Fine Motor Skills and Vocabulary Development

Fine Motor Skills and Vocabulary DevelopmentFine Motor Skills and Vocabulary Development

Recently, The Quarterly Journal of Experimental Psychology published research examining the fine motor skills and vocabulary development in 90 preschool children.  Two experiments were carried out assessing the response latencies to 45 lexical items along with fine motor skills, reasoning, and general receptive/expressive vocabulary.  The 45 lexical items consisted of high body-object interaction, low body-object interaction and less imaginable words.

Body-object interaction words involve sensorimotor interactions with the environment to help understand cognitive processes.  Some examples of high body-object interaction words are couch, dish, drum, rope, and skirt.  Basically, they are objects that we interact with our environment.  Examples of low body-object interaction words are cloud, mist, smog, and torch.

In this particular study, the results indicated that:

  • high-body object interaction words appeared to show unique links to fine motor skills, which remained after accounting for low-body object interaction and less imageable words, general vocabulary, reasoning, and chronological age.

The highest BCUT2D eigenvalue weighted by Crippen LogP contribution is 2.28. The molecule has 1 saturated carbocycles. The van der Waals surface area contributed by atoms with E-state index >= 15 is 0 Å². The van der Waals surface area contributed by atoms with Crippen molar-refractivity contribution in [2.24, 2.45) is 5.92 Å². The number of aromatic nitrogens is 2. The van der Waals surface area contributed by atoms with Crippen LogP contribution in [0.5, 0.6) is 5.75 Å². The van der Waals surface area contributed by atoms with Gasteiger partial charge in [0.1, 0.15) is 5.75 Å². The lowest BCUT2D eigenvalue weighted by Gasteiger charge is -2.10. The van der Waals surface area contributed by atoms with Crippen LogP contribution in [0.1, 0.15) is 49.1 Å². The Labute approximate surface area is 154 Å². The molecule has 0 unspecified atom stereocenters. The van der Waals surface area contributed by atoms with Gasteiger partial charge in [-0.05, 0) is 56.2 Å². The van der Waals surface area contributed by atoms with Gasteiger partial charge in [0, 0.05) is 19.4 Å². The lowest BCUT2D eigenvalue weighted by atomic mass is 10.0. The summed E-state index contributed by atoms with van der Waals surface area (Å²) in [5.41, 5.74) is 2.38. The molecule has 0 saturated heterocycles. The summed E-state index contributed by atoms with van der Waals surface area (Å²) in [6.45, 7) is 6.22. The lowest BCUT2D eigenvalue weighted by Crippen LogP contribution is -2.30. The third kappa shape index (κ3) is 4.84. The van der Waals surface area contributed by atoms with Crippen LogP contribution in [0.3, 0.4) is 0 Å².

The researchers concluded that having greater fine motor skills improves lexical processing for high body-object words.


Siakaluk, P. D., Pexman, P. M., Aguilera, L., Owen, W. J., & Sears, C. R. (2008). Evidence for the activation of sensorimotor information during visual word recognition: The body–object interaction effect. Cognition106(1), 433-443.

Suggate, S., & Stoeger, H. (2017). Fine motor skills enhance lexical processing of embodied vocabulary: A test of the nimble-hands, nimble-minds hypothesis. The Quarterly Journal of Experimental Psychology70(10), 2169-2187.

Read more on:

Fine Motor Skills and Reading

Fundamental Motor Skills, Executive Function Skills, and Reading

Fine Motor Skills Linked to Numerical Skill Development


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